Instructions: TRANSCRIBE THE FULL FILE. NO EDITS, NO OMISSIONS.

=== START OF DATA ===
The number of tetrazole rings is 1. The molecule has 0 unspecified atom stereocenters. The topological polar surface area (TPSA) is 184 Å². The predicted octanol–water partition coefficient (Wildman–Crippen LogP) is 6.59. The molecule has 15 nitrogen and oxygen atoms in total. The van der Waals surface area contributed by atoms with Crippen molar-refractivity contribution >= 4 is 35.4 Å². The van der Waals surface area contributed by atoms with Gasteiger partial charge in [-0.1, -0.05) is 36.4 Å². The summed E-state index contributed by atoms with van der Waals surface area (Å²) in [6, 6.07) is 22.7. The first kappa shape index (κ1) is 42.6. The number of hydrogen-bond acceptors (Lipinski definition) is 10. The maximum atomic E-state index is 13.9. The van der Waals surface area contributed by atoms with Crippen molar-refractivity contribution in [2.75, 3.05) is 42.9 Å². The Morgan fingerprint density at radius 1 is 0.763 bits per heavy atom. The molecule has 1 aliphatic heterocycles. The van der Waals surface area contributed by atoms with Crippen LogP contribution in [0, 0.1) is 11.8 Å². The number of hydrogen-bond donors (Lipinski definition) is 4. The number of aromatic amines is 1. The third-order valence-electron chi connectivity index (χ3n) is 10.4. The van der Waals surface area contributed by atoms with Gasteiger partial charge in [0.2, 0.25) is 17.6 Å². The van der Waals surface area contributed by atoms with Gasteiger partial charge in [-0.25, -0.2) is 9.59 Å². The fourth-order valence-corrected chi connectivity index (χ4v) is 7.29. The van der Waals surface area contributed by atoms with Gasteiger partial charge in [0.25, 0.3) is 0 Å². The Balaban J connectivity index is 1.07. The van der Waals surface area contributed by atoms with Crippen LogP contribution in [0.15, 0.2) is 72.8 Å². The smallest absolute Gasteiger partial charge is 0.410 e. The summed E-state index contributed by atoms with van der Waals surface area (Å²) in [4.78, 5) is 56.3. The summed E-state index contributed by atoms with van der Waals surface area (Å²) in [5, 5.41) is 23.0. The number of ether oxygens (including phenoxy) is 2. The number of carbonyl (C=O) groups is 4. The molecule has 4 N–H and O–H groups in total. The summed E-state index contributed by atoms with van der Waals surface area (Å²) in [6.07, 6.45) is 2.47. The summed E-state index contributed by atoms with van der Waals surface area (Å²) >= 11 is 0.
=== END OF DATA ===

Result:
The number of tetrazole rings is 1. The molecule has 0 unspecified atom stereocenters. The topological polar surface area (TPSA) is 184 Å². The predicted octanol–water partition coefficient (Wildman–Crippen LogP) is 6.59. The molecule has 15 nitrogen and oxygen atoms in total. The van der Waals surface area contributed by atoms with Crippen molar-refractivity contribution >= 4 is 35.4 Å². The van der Waals surface area contributed by atoms with Gasteiger partial charge in [-0.1, -0.05) is 36.4 Å². The summed E-state index contributed by atoms with van der Waals surface area (Å²) in [6, 6.07) is 22.7. The first kappa shape index (κ1) is 42.6. The number of hydrogen-bond acceptors (Lipinski definition) is 10. The maximum atomic E-state index is 13.9. The van der Waals surface area contributed by atoms with Crippen molar-refractivity contribution in [2.75, 3.05) is 42.9 Å². The Morgan fingerprint density at radius 1 is 0.763 bits per heavy atom. The molecule has 1 aliphatic heterocycles. The van der Waals surface area contributed by atoms with Crippen LogP contribution in [0, 0.1) is 11.8 Å². The number of hydrogen-bond donors (Lipinski definition) is 4. The number of aromatic amines is 1. The third-order valence-electron chi connectivity index (χ3n) is 10.4. The van der Waals surface area contributed by atoms with Gasteiger partial charge in [0.2, 0.25) is 17.6 Å². The van der Waals surface area contributed by atoms with Gasteiger partial charge in [-0.25, -0.2) is 9.59 Å². The fourth-order valence-corrected chi connectivity index (χ4v) is 7.29. The van der Waals surface area contributed by atoms with Gasteiger partial charge in [0.25, 0.3) is 0 Å². The Balaban J connectivity index is 1.07. The van der Waals surface area contributed by atoms with Crippen LogP contribution in [0.15, 0.2) is 72.8 Å². The smallest absolute Gasteiger partial charge is 0.410 e. The summed E-state index contributed by atoms with van der Waals surface area (Å²) in [4.78, 5) is 56.3. The summed E-state index contributed by atoms with van der Waals surface area (Å²) in [5, 5.41) is 23.0. The number of ether oxygens (including phenoxy) is 2. The number of carbonyl (C=O) groups is 4. The molecule has 4 N–H and O–H groups in total. The summed E-state index contributed by atoms with van der Waals surface area (Å²) in [6.07, 6.45) is 2.47. The summed E-state index contributed by atoms with van der Waals surface area (Å²) >= 11 is 0.